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Bernanke warns Congress against deep budget cuts in weak economy

Photo: Federal Reserve Chairman Ben S. Bernanke testifies before Congress' Joint Economic Committee on Tuesday. Credit: BloombergFederal Reserve Chairman Ben S. Bernanke warned lawmakers Tuesday against cutting the budget too sharply with the U.S. economy still weak and facing new stresses from the European debt crisis.

And the central bank chief expressed some empathy with protesters who have marched on Wall Street and in other cities in recent days complaining of the role of big financial institutions in creating the current economic mess.

"Very generally I think people are quite unhappy with the state of the economy and what’s happening. They blame, with some justification, the problems in the financial sector for getting us into this mess and they're dissatisfied with the policy response here in Washington," Bernanke told Congress' Joint Economic Committee.

"On some level I can’t blame them," he said. "Like everyone else, I’m dissatisfied with what the economy is doing right now."

Bernanke noted the difficulty for Congress to rein in the long-term federal budget deficit while trying "to avoid fiscal actions that could impede the ongoing economic recovery."

But he said that one factor weighing down the U.S. recovery is "the increasing drag" from cutbacks in government spending.

"Notably, state and local governments continue to tighten their belts by cutting spending and employment in the face of ongoing budgetary pressures, while the future course of federal fiscal policies remains quite uncertain," Bernanke told the committee.

He admitted that addressing the long-term budget deficit without further hindering the weak recovery is "a complex situation." And he had unusually sharp words for the bitter debate over raising the U.S. debt ceiling this summer, which led Standard & Poor's to downgrade the nation's credit rating and also hurt market confidence.

"Unfortunately the brinkmanship of the summer. ... I think was a negative for the financial markets," Bernanke said. "It’s no way to run a railroad, if I might say so."

Adding to the complex task of lawmakers is the financial turmoil in Europe.

Bernanke said the debt crisis there has been "a significant source of stress in global financial markets" and is a risk to the already-sluggish U.S. economic recovery.

"It is difficult to judge how much these financial strains have affected U.S. economic activity thus far, but there seems little doubt that they have hurt household and business confidence, and that they pose ongoing risks to growth," Bernanke said. "I believe that one of the reasons our recovery has been slower this year than last year is that we’ve faced a lot of financial volatility and a lot of that is coming from Europe."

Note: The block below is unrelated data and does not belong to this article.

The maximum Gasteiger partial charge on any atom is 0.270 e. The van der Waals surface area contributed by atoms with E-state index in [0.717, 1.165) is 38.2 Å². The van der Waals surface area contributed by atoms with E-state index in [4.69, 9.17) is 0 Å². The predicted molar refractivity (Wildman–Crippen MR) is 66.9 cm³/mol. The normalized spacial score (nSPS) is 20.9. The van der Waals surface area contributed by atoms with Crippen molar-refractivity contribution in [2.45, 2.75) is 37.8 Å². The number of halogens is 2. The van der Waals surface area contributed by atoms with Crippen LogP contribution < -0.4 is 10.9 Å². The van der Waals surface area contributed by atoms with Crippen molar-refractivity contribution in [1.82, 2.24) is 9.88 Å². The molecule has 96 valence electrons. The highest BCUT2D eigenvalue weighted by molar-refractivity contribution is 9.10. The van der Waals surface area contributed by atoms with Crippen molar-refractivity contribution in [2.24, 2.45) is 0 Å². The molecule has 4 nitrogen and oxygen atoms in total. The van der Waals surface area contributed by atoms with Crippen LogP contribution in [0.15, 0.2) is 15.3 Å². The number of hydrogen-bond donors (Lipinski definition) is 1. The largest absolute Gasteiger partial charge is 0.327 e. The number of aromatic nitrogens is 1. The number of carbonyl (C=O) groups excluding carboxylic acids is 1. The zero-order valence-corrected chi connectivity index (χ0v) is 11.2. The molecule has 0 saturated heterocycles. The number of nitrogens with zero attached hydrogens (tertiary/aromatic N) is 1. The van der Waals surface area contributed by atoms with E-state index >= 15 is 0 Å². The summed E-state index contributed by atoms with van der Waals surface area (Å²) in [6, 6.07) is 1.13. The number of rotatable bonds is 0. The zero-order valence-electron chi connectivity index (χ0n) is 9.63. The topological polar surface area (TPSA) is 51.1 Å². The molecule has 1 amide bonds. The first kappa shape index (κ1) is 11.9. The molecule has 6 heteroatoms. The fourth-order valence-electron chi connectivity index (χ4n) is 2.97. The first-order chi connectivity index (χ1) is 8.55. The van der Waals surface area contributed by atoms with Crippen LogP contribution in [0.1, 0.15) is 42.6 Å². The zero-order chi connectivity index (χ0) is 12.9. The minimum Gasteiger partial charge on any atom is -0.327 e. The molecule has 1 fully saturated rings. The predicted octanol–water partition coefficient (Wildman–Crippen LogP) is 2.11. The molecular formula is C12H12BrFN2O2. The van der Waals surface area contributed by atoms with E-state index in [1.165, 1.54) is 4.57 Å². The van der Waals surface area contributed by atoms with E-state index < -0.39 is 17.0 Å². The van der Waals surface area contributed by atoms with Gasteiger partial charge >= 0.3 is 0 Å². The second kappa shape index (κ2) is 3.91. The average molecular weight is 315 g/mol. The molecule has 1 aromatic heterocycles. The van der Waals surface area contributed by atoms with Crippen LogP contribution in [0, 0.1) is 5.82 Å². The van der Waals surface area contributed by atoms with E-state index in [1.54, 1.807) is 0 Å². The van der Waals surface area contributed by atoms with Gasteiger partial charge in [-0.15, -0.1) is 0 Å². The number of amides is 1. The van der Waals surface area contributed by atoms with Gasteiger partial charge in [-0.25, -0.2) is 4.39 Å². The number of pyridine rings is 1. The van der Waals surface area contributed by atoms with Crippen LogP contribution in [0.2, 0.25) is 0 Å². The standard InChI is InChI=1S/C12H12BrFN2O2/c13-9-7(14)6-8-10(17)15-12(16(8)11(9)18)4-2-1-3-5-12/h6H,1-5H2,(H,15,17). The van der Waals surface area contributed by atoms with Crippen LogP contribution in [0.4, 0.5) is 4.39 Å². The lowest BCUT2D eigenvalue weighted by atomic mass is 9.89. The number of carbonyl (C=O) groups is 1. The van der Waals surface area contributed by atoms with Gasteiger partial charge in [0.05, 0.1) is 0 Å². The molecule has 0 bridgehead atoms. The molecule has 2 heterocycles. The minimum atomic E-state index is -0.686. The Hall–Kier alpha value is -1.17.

The Fed has determined that U.S. banks do not have a large direct exposure to debt from troubled nations such as Greece, Portugal and Ireland, he said. But a disorderly default by any of those countries or others in the Eurozone "would create a huge amount of financial volatility globally" that would damage the U.S. economy.

In that case, the Fed is prepared to act.

"We would stand ready to provide as much liquidity against collateral as needed as lender of last resort to our banking system," he said.

Many Republicans have criticized the Fed for its actions to try to boost economic growth, arguing they've been ineffective and have increased inflation. Republican congressional leaders wrote to Bernanke last month and other members of the central bank warning against "further extraordinary intervention" in the economy."

Rep. Mick Mulvaney (R-S.C.) told Bernanke that the Fed's actions were helping fuel the continued increase in the federal deficit.

"With all of the steps that you take to keep interest rates low ... you’re also encouraging borrowing," Mulvaney said. "You’re encouraging the federal government to continue to do what we do."

But Bernanke defended the Fed's actions, saying, "We need to keep interest rates low to support the economy, which needs support."

Despite the warnings, Bernanke and the Fed last month moved ahead with a new $400-billion strategy to sell some short-term Treasury bonds in its portfolio and buy longer-term bonds in hopes of reducing long-term interest rates.

Sen. Robert Casey (D-Pa.), the committee's chairman, defended the Fed.

"Unemployment  is stuck above 9%, and long-term unemployment remains at near-record levels," Casey said. "We need to use every weapon in our arsenal to support  a stronger economic recovery."

 RELATED:

Bernanke's prepared testimony to Congress

U.S. data point away from another recession

Fed seeks economic boost by shifting its bond mix

Occupy Wall Street protesters driven by varying goals

 -- Jim Puzzanghera

Photo: Federal Reserve Chairman Ben S. Bernanke testifies before Congress' Joint Economic Committee on Tuesday. Credit: Bloomberg

 
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